Consulting is a broad term, but to us it means using our experience and knowledge to help clients deliver their projects with a higher quality and lower risk from inception to deployment. Whilst consulting can be a stand-alone activity, it frequently incorporates or leads into systems and software architecture, design and coding. We have been engaged on client projects using a variety of methodologies ranging from traditional waterfall to iterative and agile.
In 2011, Objenix was approached by a Cambridge start-up wishing to build a bespoke web-based platform for aggregating antibody products from major suppliers.
We offered a clearly phased development approach that minimised project risk to both parties and proceeded to work with the client to create system requirements and high level designs, user experience mockups and an architectural prototype.
With the high level design accepted we undertook full implementation including database modelling, design and coding of the user-facing pages, back-end content administration system and deployment to a dedicated high performance web server.
The system (AntibodyResource.com) was deployed on time and within budget; it has become a leading provider of antibody product information. Objenix continues to support the system with routine maintenance and feature enhancements as required.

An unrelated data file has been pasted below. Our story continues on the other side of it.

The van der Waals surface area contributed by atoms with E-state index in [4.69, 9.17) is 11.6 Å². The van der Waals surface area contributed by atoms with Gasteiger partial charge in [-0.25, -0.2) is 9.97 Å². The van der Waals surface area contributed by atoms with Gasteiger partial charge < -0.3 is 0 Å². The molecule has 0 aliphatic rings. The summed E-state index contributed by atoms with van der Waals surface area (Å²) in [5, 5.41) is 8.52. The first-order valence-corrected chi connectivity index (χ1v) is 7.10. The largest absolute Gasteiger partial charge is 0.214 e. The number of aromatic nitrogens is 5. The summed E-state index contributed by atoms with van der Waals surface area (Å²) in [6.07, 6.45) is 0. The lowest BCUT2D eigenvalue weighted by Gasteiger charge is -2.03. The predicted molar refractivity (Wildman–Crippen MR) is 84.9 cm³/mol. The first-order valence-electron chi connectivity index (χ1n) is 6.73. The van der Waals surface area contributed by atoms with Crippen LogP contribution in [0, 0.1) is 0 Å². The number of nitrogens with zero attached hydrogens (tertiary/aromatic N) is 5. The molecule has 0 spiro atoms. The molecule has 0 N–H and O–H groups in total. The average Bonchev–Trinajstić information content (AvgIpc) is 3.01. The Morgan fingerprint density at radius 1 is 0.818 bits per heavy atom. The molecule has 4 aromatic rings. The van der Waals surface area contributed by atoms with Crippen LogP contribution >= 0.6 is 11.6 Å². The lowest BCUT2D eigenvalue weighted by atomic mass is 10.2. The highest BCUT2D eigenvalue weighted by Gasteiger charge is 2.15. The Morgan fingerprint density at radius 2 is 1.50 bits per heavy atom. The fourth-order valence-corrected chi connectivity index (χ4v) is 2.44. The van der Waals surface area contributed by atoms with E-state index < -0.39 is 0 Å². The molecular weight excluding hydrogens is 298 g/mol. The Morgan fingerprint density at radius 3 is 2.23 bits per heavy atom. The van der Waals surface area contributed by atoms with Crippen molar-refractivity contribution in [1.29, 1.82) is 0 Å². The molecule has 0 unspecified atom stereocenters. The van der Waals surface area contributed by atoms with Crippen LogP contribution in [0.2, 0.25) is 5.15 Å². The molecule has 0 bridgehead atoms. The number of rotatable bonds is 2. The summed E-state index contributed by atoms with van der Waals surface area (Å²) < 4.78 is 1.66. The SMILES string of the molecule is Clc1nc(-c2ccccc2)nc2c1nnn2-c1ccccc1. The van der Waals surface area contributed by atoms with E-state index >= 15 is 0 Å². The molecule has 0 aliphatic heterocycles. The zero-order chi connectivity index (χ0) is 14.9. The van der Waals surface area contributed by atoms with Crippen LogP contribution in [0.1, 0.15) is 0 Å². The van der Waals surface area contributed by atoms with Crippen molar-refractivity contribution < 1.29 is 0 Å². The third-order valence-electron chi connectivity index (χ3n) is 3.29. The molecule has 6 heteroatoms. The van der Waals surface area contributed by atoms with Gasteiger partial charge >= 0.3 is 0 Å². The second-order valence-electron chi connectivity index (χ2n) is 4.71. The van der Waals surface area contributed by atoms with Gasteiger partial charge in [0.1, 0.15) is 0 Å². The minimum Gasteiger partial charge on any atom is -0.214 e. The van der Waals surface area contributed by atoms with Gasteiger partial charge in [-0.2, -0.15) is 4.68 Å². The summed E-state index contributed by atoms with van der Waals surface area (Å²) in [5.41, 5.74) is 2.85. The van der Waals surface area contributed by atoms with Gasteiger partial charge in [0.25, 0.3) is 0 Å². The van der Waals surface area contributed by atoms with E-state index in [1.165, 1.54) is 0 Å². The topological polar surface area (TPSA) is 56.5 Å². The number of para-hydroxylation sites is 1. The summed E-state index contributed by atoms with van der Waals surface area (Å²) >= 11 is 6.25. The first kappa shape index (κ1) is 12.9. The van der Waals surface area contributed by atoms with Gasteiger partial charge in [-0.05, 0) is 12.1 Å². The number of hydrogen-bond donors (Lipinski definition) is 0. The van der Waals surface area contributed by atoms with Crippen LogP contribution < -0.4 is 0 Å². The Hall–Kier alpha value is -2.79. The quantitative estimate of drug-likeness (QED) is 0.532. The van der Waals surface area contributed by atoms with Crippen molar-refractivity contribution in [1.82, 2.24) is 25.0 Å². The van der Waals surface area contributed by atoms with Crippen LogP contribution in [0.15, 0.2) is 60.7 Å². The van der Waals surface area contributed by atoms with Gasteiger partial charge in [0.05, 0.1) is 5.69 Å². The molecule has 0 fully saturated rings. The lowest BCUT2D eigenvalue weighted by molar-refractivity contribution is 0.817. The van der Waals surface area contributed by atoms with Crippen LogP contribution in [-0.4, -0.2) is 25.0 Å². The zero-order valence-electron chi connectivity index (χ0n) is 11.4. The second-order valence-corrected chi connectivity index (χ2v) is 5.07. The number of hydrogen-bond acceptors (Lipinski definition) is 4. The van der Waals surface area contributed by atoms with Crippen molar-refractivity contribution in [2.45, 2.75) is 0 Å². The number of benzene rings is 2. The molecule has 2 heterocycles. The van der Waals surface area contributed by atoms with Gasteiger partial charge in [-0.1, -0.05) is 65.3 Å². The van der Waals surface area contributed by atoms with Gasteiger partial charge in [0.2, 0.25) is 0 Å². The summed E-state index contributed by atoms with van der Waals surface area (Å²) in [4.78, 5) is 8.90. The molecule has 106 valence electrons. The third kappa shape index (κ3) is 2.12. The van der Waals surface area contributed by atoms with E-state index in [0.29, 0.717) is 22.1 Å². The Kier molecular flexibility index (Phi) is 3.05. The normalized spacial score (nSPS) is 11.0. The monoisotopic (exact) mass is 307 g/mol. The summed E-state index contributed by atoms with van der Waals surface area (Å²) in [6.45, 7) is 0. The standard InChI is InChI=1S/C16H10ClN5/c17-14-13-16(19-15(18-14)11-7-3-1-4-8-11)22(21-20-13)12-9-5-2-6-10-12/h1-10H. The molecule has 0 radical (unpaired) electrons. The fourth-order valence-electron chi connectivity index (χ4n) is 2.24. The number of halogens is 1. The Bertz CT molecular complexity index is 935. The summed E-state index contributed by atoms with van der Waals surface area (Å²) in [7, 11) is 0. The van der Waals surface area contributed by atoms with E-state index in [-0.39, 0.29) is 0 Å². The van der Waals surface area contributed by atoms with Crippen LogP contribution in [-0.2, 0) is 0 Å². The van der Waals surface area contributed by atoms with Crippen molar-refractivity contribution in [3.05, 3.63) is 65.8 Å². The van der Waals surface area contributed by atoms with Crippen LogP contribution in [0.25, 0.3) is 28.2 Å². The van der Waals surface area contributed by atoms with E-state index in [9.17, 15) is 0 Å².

Objenix was approached in 2016 by a company in South Africa needing help to formulate a software development strategy for a radical new software platform supporting community-based delivery of pre-paid utility services.
We organised a series of fact-finding Skype sessions to work through the project goals and constraints and then structured a project plan based around the Unified Process. Over several months, we iteratively elaborated the document with use case analyses, formal requirements, risk assesments and early user experience, system architecture and high level UML designs.
Frequent Skype meetings allowed the client to validate and refine the different aspects of the design in manageable sessions rather than being presented with one onerous review task at the end.
The final deliverable was a system design document that could be taken to local software development companies; the structure of the document included skeleton sections that would inform the approach to subsequent implementation activities.